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Princess Cruises to launch new sailings through new locks of Panama Canal

Princess cruises has revealed details of its sailing itineraries for the 2017 and 2018 Americas season which will include a new voyage in Panama. The Caribbean Princess will sail for 10 days and will go through the new Panama Canal locks at the Atlantic entrance, where passengers will learn about the history of the canal's construction and recent changes.

Princess Cruises to launch new sailings through new locks of Panama Canal

Princess Cruises has unveiled its itineraries for the 2017 and 2018 Americas season, which includes a new cruise down the Panama Canal. The cruise line will be one of the first to use the new locks as it sails down the famous 48-mile-long waterway.

The Caribbean Princess will take holidaymakers on 10-day cruises along parts of the Panama Canal from 2017, and the journey will go through the new huge locks at the Atlantic entrance. During the cruise, passengers on board the 3,080 vessel will learn about the history of the manmade canal and the ongoing massive expansion project.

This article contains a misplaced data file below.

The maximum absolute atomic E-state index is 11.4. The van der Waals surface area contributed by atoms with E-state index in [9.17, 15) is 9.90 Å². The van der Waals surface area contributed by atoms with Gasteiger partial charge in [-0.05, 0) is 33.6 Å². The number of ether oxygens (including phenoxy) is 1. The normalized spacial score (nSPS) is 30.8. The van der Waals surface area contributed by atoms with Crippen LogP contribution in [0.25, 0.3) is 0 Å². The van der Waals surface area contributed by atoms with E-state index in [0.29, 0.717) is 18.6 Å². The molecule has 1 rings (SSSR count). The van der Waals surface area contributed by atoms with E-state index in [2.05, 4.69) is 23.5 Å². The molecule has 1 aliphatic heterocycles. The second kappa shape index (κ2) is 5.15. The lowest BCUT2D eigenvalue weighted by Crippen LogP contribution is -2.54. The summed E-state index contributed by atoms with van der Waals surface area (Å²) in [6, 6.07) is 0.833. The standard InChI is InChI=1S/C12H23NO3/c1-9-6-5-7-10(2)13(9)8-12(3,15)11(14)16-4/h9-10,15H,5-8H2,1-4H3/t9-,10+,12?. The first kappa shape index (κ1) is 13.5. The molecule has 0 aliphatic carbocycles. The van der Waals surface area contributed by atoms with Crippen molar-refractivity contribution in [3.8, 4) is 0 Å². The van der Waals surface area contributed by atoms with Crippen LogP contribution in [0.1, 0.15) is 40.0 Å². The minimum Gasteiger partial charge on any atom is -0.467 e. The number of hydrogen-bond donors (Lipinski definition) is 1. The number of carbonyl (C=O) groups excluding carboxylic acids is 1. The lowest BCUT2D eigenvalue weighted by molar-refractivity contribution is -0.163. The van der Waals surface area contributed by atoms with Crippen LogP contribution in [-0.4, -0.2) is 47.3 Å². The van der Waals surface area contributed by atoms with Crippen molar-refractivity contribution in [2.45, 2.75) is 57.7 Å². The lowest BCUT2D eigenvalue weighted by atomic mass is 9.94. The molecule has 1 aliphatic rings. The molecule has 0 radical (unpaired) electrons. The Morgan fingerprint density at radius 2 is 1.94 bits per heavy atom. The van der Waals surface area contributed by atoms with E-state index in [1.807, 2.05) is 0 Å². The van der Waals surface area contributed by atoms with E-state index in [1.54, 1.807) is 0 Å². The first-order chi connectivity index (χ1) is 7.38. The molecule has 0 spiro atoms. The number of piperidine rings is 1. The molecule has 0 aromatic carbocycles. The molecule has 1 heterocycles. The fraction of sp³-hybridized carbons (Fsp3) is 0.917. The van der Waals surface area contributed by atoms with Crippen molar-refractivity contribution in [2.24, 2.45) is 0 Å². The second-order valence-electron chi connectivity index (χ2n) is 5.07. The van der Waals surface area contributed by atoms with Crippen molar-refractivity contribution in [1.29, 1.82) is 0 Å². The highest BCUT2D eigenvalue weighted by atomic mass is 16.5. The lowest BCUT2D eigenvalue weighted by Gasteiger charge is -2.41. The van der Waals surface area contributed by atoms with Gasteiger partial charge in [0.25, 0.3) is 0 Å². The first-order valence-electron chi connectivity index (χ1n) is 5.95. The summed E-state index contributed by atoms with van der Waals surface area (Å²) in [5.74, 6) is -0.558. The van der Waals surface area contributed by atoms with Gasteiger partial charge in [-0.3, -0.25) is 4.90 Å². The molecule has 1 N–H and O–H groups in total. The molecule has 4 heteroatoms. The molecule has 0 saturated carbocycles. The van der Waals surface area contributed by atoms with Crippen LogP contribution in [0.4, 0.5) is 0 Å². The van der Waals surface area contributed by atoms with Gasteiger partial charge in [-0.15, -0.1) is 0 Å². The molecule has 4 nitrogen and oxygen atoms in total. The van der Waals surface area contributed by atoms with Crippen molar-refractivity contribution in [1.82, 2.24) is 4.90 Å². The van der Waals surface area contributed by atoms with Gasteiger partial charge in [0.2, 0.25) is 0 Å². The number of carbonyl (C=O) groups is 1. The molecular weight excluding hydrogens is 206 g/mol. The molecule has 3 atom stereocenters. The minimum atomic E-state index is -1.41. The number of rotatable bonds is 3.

The two new locks are located at both the Atlantic Ocean and the Pacific Ocean sides of the Panama Canal, and were added as part of a major project that will expand the width of the canal to allow large ships to pass through for world trade and tourism. The work has taken nearly 10 years to complete and the new locks will open in July, 2016. It’s the biggest construction project on the canal since it was first opened in 1914.

Princess Cruises will launch three other ships on the original smaller locks of Panama Canal over the 2017/2018 winter. The sailings will be operated by the Coral Princess, Island Princess and Pacific Princess cruise vessels. Passengers will stop off at ports in the Caribbean and Central America to visits sights and attractions including rainforests in Costa Rica and historic cities including Cartagena in Colombia.

The Panama Canal in Central America was first developed in 1881 by the French, but after eight years of construction, work was stopped due to the high costs and an unexpectedly high mortality rate. The United States took over the project in 1904, and on 15th August, 1914, the first ship, Ancon, officially sailed the length of the Panama Canal.

Since it opened, the canal has had more than a million ships sail along it, as well as a lone swimmer in 1928, Richard Halliburton, who swam its entire length. The locks at each end of the canal lift the ships to the Lake Gatun, an artificial lake that was created to reduce the amount of excavation work required for the canal. Acting as a reservoir of water, the lake carries the ships 33km along the canal.

Holidaymakers can learn about the history of the Panama Canal at the Miraflores Locks at the Pacific entrance near Panama City.

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